One driving force that I've come to appreciate is honest-to-goodness community. This transcends in-game grouping, and isn't even centered on MMOs. Finding a decent group of human beings who's opinions you trust and who value the same things as you do when it comes to games is a much better motivator for me than any mechanical feature that a game offers. Sure, this is nothing new: tight-knit guilds or groups of friends have always been the tethers that keep people playing a particular game, or when severed, cause people to drift away.
The thing is, I've found I don't even need that strong of an attraction: just a bunch of nice people being passionate about what they're doing, so long as they're all doing something in the same game. That's important because a lot of people I interact with are gamers. Not all of us are playing the same games. It's great to be able to talk about "gaming" with them, but if I'm not playing a game that someone else is, and vice versa, we can't commiserate on anything specific. We can't keep each other interested in the game itself like we can when we're playing the same game, having similar experiences, discovering new things about the game, and even sometimes getting together in-game as well.
I realize now that after years of solo trekking across the MMO landscape, the reason why I've never been able to commit to a single game has been because of my lack of involvement in a really passionate community. I'll take my share of the blame -- I don't find it easy to just drop myself into someone else's life and feel comfortable -- but I also wish there were more communities out there who organized along the same sentiments of "games as enjoyment" and not "games as ego-boosters".
I'm on a bit of a cleaning spree around here. It started when I was moving my primary domain from its age-old moorings over at Blogger to centralize my content with this host. In the process, I ditched all my posts and opted to start over.
In a similar vein, I've opted to re-boot Levelcapped for a few reasons.
Firstly, I find it refreshing to start over. Although long-time readers will hopefully remember some posts, new readers will have a fresh approach to the blog. This is important because...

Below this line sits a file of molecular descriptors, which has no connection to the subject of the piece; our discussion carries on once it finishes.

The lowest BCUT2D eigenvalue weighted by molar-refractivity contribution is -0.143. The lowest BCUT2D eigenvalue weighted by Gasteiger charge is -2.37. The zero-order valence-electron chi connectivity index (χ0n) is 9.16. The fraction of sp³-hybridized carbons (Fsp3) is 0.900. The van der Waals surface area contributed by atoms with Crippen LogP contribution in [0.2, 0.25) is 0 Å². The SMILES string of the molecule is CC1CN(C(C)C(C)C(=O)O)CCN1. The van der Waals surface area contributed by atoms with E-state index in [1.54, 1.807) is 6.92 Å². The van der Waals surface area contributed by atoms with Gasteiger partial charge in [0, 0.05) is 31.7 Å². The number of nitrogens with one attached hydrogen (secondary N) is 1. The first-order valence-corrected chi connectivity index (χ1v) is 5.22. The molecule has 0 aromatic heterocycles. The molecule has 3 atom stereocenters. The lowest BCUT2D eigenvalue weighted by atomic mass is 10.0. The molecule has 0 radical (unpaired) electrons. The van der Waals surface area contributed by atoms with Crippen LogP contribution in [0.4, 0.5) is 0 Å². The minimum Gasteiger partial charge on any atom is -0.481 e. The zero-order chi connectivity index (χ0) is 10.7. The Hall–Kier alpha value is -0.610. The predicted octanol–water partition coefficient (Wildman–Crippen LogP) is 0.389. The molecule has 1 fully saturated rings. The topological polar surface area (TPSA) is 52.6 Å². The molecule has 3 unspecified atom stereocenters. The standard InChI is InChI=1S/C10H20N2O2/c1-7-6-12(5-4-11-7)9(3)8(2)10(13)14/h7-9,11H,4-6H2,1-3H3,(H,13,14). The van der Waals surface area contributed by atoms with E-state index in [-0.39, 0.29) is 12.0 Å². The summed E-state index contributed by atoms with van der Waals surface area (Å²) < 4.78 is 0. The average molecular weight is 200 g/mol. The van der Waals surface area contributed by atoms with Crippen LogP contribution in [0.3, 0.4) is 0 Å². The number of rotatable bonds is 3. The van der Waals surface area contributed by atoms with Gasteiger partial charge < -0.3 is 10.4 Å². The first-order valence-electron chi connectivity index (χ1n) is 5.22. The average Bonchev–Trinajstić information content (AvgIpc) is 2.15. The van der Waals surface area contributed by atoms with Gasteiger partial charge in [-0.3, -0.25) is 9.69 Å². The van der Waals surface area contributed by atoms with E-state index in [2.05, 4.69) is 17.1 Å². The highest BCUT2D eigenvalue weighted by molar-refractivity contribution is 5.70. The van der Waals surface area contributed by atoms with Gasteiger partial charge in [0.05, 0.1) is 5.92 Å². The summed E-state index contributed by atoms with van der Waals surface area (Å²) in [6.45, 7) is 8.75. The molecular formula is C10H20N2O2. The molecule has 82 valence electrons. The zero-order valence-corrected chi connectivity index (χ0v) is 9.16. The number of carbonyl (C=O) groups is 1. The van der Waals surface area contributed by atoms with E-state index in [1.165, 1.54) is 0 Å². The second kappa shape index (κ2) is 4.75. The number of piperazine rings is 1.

...secondly, I found that the contents of this blog were getting way out of hand. There was a lot of angry content getting the green-light, and scrolling back through the archives, I realized -- actually, admitted to myself -- that my writing style was pretty out of control. I need to learn to use fewer words. I also need to work on writing in a way that doesn't sound like I'm writing a speech, because seriously: why the hell am I preaching? If you're here, you're the choir, and not in need of converting.
And lastly, I really want to devote this blog to the good in games. It's really simple to nitpick, which is pretty much what a lot of blogs inevitably trend towards. I see a lot of people easily resigning themselves to listing out what they don't like in games, but what I rarely see is people actually getting excited about the games that they play. I want to use this space to tell you why I like what I do. While my threshold for "deal-breaking" features or flaws is higher than most, I'm a realist: if a game just can't pull its own weight, I'll be sure to say so -- in my opinion, and hopefully in a constructive way. But this will be a positive blog going forward. No insults. No sarcasm. Just a love of gaming and a desire to promote it.
I also want to get this ship on a regular schedule. I want to try to get some Follow Along categories going for the games I'm playing, and get more into videos. Let's Play videos are a big thing now, but I hope to have the time and opportunity to focus more on introductory videos, and less on real-time recaps.